Small Ca<sup>2+</sup> releases enable hour-long high-frequency contractions in midshipman swimbladder muscle
Permanent link to this recordhttp://hdl.handle.net/20.500.12613/4836
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Abstract© 2018 Nelson et al. Type I males of the Pacific midshipman fish (Porichthys notatus) vibrate their swimbladder to generate mating calls, or "hums," that attract females to their nests. In contrast to the intermittent calls produced by male Atlantic toadfish (Opsanus tau), which occur with a duty cycle (calling time divided by total time) of only 3-8%, midshipman can call continuously for up to an hour. With 100% duty cycles and frequencies of 50-100 Hz (15°C), the superfast muscle fibers that surround the midshipman swimbladder may contract and relax as many as 360,000 times in 1 h. The energy for this activity is supported by a large volume of densely packed mitochondria that are found in the peripheral and central regions of the fiber. The remaining fiber cross section contains contractile filaments and a well-developed network of sarcoplasmic reticulum (SR) and triadic junctions. Here, to understand quantitatively how Ca2+ is managed by midshipman fibers during calling, we measure (a) the Ca2+ pumpingversus- pCa and force-versus-pCa relations in skinned fiber bundles and (b) changes in myoplasmic free [Ca2+] (Δ[Ca2+]) during stimulated activity of individual fibers microinjected with the Ca2+ indicators Mag-fluo-4 and Fluo-4. As in toadfish, the force-pCa relation in midshipman is strongly right-shifted relative to the Ca2+ pumping- pCa relation, and contractile activity is controlled in a synchronous, not asynchronous, fashion during electrical stimulation. SR Ca2+ release per action potential is, however, approximately eightfold smaller in midshipman than in toadfish. Midshipman fibers have a larger time-averaged free [Ca2+] during activity than toadfish fibers, which permits faster Ca2+ pumping because the Ca2+ pumps work closer to their maximum rate. Even with midshipman's sustained release and pumping of Ca2+, however, the Ca2+ energy cost of calling (per kilogram wet weight) is less than twofold more in midshipman than in toadfish.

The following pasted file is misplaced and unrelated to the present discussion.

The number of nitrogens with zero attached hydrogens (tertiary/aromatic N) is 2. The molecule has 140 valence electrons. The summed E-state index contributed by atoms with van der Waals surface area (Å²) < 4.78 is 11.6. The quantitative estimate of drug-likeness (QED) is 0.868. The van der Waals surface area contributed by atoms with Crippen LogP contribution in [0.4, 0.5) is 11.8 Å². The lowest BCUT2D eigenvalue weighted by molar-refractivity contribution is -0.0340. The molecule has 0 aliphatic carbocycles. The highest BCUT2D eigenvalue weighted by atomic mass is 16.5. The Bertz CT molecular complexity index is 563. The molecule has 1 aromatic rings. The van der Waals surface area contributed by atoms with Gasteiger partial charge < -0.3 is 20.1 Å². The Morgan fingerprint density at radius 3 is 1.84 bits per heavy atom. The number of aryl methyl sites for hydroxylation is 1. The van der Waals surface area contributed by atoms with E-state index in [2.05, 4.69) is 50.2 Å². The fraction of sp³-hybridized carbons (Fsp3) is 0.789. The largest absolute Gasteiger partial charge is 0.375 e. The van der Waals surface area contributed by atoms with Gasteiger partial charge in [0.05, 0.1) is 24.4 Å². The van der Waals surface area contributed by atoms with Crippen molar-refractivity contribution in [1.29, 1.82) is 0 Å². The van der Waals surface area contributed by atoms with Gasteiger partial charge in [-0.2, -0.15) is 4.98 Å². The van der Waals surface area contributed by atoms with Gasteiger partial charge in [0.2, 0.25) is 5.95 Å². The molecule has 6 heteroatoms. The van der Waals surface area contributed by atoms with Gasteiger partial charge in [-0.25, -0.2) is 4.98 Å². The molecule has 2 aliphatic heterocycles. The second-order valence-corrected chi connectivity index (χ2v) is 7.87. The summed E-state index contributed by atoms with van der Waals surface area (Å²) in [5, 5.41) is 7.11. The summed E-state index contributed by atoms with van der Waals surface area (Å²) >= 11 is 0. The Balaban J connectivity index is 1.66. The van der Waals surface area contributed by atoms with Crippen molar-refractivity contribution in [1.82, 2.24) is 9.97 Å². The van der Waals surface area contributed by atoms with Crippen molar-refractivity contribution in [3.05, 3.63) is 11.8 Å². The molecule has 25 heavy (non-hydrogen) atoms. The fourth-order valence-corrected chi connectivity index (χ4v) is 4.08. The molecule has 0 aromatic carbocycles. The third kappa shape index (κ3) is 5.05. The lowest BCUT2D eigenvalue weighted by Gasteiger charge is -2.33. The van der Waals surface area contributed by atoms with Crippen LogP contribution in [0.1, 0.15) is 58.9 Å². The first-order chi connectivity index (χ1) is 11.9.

Citation to related workRockefeller University Press
Has partJournal of General Physiology
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